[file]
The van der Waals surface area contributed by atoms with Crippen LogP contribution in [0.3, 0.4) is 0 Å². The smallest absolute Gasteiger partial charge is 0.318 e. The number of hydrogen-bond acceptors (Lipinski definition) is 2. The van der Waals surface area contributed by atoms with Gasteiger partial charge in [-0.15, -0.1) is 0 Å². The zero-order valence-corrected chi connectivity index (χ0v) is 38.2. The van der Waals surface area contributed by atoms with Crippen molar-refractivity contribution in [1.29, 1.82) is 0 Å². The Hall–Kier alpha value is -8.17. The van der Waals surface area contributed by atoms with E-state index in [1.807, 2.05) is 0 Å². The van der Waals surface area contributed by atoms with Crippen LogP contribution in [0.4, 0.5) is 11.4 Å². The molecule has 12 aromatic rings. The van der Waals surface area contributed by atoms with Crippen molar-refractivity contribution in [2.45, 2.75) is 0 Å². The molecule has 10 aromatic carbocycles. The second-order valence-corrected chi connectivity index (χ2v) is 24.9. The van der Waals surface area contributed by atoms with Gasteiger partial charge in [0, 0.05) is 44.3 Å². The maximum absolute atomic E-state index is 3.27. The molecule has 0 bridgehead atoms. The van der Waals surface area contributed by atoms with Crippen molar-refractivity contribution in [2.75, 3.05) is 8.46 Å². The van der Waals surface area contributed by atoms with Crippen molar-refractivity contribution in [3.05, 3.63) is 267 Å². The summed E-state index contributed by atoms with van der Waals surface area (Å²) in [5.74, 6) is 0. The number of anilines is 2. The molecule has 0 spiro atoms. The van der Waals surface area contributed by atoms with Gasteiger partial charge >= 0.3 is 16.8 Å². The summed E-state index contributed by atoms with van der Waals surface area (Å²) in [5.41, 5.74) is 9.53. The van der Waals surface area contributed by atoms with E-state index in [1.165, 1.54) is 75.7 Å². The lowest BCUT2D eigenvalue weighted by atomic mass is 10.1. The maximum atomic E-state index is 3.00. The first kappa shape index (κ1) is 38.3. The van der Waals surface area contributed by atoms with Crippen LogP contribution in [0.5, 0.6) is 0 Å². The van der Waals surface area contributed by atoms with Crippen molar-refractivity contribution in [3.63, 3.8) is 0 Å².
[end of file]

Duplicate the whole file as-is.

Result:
The van der Waals surface area contributed by atoms with Crippen LogP contribution in [0.3, 0.4) is 0 Å². The smallest absolute Gasteiger partial charge is 0.318 e. The number of hydrogen-bond acceptors (Lipinski definition) is 2. The van der Waals surface area contributed by atoms with Gasteiger partial charge in [-0.15, -0.1) is 0 Å². The zero-order valence-corrected chi connectivity index (χ0v) is 38.2. The van der Waals surface area contributed by atoms with Crippen molar-refractivity contribution in [1.29, 1.82) is 0 Å². The Hall–Kier alpha value is -8.17. The van der Waals surface area contributed by atoms with E-state index in [1.807, 2.05) is 0 Å². The van der Waals surface area contributed by atoms with Crippen LogP contribution in [0.4, 0.5) is 11.4 Å². The molecule has 12 aromatic rings. The van der Waals surface area contributed by atoms with Crippen molar-refractivity contribution in [2.45, 2.75) is 0 Å². The molecule has 10 aromatic carbocycles. The second-order valence-corrected chi connectivity index (χ2v) is 24.9. The van der Waals surface area contributed by atoms with Gasteiger partial charge in [0, 0.05) is 44.3 Å². The maximum absolute atomic E-state index is 3.27. The molecule has 0 bridgehead atoms. The van der Waals surface area contributed by atoms with Crippen molar-refractivity contribution in [2.75, 3.05) is 8.46 Å². The van der Waals surface area contributed by atoms with Crippen molar-refractivity contribution in [3.05, 3.63) is 267 Å². The summed E-state index contributed by atoms with van der Waals surface area (Å²) in [5.74, 6) is 0. The number of anilines is 2. The molecule has 0 spiro atoms. The van der Waals surface area contributed by atoms with Gasteiger partial charge >= 0.3 is 16.8 Å². The summed E-state index contributed by atoms with van der Waals surface area (Å²) in [5.41, 5.74) is 9.53. The van der Waals surface area contributed by atoms with E-state index in [1.165, 1.54) is 75.7 Å². The lowest BCUT2D eigenvalue weighted by atomic mass is 10.1. The maximum atomic E-state index is 3.00. The first kappa shape index (κ1) is 38.3. The van der Waals surface area contributed by atoms with Crippen LogP contribution in [0.5, 0.6) is 0 Å². The van der Waals surface area contributed by atoms with Crippen molar-refractivity contribution in [3.63, 3.8) is 0 Å².